On the other side, legendary Australian swimming coach Denis Cotterell has been criticized in his country for coaching the Chinese 1,500-meter freestyle record holder, Sun Yang. Cotterell won't confirm nor deny, but he reportedly earned more than $500,000 for Sun's world-record-setting swims in the 400 and 1,500. It chafes the Aussies even more that the 1,500 was considered their event, and Sun broke the long-standing world record held by Australia's Grant Hackett. Non-Australian athletes coached by Australians have won 14 medals, Australia 22.
The lines are blurred. Many of the most patriotic American athletes are those who have seen what it's like to live elsewhere. U.S. distance runner Lopez Lemong was one of the "Lost Boys" of Sudan and became a U.S. citizen just one year before competing in the '08 Olympics. His national pride was so great that he campaigned to be the flag bearer in Beijing. He can speak more eloquently than Tyson Chandler or even Michael Phelps about the uniqueness of our country.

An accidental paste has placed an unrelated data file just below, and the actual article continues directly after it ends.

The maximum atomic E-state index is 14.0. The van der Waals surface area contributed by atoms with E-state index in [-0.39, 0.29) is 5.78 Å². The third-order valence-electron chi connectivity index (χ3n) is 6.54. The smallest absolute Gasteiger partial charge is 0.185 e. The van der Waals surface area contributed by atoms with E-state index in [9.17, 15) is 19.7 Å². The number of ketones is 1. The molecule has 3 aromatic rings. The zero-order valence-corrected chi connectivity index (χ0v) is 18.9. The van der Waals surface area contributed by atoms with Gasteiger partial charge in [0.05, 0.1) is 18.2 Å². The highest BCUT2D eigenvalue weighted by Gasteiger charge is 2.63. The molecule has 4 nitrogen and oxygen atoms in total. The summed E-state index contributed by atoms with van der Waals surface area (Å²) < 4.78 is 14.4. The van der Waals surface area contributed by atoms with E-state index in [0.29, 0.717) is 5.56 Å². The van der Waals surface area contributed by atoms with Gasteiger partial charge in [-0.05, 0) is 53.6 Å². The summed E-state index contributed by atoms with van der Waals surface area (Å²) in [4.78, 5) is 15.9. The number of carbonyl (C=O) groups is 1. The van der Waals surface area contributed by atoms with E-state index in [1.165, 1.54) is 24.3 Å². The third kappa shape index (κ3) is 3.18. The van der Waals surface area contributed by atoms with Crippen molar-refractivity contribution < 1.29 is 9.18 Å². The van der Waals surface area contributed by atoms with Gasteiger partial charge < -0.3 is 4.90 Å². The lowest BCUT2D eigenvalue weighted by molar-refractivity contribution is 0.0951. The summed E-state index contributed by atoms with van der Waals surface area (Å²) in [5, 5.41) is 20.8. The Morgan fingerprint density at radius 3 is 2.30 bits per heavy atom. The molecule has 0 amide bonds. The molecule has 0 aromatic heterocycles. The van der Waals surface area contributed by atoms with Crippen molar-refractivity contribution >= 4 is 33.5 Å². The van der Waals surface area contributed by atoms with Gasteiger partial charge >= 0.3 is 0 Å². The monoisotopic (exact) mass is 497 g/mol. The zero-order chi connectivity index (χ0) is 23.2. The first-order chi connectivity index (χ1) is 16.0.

And to this point, the most endearing moments have arisen from interaction between athletes from different nations. The enduring image of the Games might end up being Grenada's 400-meter champion Kirani James, who seems like a truly remarkable 19-year-old, exchanging name bibs with double-amputee Oscar Pistorius after their semifinal. Another moment, albeit in a far lower key, came when the camera caught the four noncompeting U.S. gymnasts cheering wildly after a fine uneven bars routine by Great Britain's Elizabeth Tweddle. You could make the case that we saw their reaction only because of the nationalism of NBC's broadcasts, which see the world through the eyes of the U.S. participants, mainly female gymnasts, but that would be mighty cynical of you.
Do you root for laundry, or people? Either way, how can you root against Dominican Felix Sanchez? He won gold in the 400 hurdles and promptly pulled a photograph of his late grandmother from under his bib, laid it on the track and knelt before it. At that point, who bothers to look at the uniform?
And by the way, Sanchez's uniform didn't tell much of his story. He was born in New York City, grew up in San Diego, and went to college at USC. It's a new age, where the lines -- and borders -- blur.